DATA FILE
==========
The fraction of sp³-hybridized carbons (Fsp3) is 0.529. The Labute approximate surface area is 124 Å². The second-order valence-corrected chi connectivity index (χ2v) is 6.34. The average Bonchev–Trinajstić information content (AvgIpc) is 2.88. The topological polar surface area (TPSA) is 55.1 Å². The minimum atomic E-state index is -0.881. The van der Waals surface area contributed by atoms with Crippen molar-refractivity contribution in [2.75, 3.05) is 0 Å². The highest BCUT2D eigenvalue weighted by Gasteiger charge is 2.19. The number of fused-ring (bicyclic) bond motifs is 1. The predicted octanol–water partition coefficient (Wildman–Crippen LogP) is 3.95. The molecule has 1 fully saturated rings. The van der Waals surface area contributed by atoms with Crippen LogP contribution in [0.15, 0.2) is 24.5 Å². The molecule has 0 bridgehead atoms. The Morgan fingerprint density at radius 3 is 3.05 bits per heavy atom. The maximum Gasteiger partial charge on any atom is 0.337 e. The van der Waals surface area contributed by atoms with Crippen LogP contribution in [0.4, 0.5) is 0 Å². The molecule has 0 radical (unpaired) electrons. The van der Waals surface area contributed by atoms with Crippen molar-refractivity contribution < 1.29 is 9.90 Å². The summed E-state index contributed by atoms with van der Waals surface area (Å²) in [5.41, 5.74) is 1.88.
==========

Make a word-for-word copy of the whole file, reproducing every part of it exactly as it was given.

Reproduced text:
The fraction of sp³-hybridized carbons (Fsp3) is 0.529. The Labute approximate surface area is 124 Å². The second-order valence-corrected chi connectivity index (χ2v) is 6.34. The average Bonchev–Trinajstić information content (AvgIpc) is 2.88. The topological polar surface area (TPSA) is 55.1 Å². The minimum atomic E-state index is -0.881. The van der Waals surface area contributed by atoms with Crippen molar-refractivity contribution in [2.75, 3.05) is 0 Å². The highest BCUT2D eigenvalue weighted by Gasteiger charge is 2.19. The number of fused-ring (bicyclic) bond motifs is 1. The predicted octanol–water partition coefficient (Wildman–Crippen LogP) is 3.95. The molecule has 1 fully saturated rings. The van der Waals surface area contributed by atoms with Crippen LogP contribution in [0.15, 0.2) is 24.5 Å². The molecule has 0 bridgehead atoms. The Morgan fingerprint density at radius 3 is 3.05 bits per heavy atom. The maximum Gasteiger partial charge on any atom is 0.337 e. The van der Waals surface area contributed by atoms with Crippen LogP contribution in [0.4, 0.5) is 0 Å². The molecule has 0 radical (unpaired) electrons. The van der Waals surface area contributed by atoms with Crippen molar-refractivity contribution < 1.29 is 9.90 Å². The summed E-state index contributed by atoms with van der Waals surface area (Å²) in [5.41, 5.74) is 1.88.